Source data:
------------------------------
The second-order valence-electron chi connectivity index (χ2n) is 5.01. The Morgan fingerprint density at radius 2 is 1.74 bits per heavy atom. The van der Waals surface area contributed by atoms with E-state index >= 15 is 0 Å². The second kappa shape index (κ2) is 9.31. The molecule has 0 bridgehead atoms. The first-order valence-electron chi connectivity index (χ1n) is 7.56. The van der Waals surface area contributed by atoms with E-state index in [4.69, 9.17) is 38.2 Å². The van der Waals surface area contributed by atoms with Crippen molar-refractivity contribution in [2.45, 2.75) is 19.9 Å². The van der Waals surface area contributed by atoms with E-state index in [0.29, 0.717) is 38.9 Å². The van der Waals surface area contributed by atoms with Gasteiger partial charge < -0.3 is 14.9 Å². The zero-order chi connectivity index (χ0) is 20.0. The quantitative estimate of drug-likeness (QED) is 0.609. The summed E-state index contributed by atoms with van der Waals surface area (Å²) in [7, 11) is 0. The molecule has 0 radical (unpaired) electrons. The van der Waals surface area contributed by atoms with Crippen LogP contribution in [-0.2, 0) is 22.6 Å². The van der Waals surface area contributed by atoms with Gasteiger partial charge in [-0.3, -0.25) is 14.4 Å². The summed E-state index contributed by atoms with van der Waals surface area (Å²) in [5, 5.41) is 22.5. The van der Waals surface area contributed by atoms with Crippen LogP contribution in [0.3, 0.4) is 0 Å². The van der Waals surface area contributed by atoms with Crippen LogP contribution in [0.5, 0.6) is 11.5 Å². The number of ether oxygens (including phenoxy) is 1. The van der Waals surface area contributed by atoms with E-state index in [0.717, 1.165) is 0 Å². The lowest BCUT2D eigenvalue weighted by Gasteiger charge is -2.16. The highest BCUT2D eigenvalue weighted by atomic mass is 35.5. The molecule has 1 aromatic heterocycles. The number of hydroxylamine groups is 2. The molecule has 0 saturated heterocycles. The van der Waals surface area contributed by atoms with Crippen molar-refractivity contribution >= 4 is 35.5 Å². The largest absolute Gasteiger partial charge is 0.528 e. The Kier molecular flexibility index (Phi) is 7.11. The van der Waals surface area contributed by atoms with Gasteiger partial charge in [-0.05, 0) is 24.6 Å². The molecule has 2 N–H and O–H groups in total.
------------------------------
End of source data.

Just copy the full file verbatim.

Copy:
The second-order valence-electron chi connectivity index (χ2n) is 5.01. The Morgan fingerprint density at radius 2 is 1.74 bits per heavy atom. The van der Waals surface area contributed by atoms with E-state index >= 15 is 0 Å². The second kappa shape index (κ2) is 9.31. The molecule has 0 bridgehead atoms. The first-order valence-electron chi connectivity index (χ1n) is 7.56. The van der Waals surface area contributed by atoms with E-state index in [4.69, 9.17) is 38.2 Å². The van der Waals surface area contributed by atoms with Crippen molar-refractivity contribution in [2.45, 2.75) is 19.9 Å². The van der Waals surface area contributed by atoms with E-state index in [0.29, 0.717) is 38.9 Å². The van der Waals surface area contributed by atoms with Gasteiger partial charge < -0.3 is 14.9 Å². The zero-order chi connectivity index (χ0) is 20.0. The quantitative estimate of drug-likeness (QED) is 0.609. The summed E-state index contributed by atoms with van der Waals surface area (Å²) in [7, 11) is 0. The molecule has 0 radical (unpaired) electrons. The van der Waals surface area contributed by atoms with Crippen LogP contribution in [-0.2, 0) is 22.6 Å². The van der Waals surface area contributed by atoms with Gasteiger partial charge in [-0.3, -0.25) is 14.4 Å². The summed E-state index contributed by atoms with van der Waals surface area (Å²) in [5, 5.41) is 22.5. The van der Waals surface area contributed by atoms with Crippen LogP contribution in [0.3, 0.4) is 0 Å². The van der Waals surface area contributed by atoms with Crippen LogP contribution in [0.5, 0.6) is 11.5 Å². The number of ether oxygens (including phenoxy) is 1. The van der Waals surface area contributed by atoms with E-state index in [0.717, 1.165) is 0 Å². The lowest BCUT2D eigenvalue weighted by Gasteiger charge is -2.16. The highest BCUT2D eigenvalue weighted by atomic mass is 35.5. The molecule has 1 aromatic heterocycles. The number of hydroxylamine groups is 2. The molecule has 0 saturated heterocycles. The van der Waals surface area contributed by atoms with Crippen molar-refractivity contribution >= 4 is 35.5 Å². The largest absolute Gasteiger partial charge is 0.528 e. The Kier molecular flexibility index (Phi) is 7.11. The van der Waals surface area contributed by atoms with Gasteiger partial charge in [-0.05, 0) is 24.6 Å². The molecule has 2 N–H and O–H groups in total.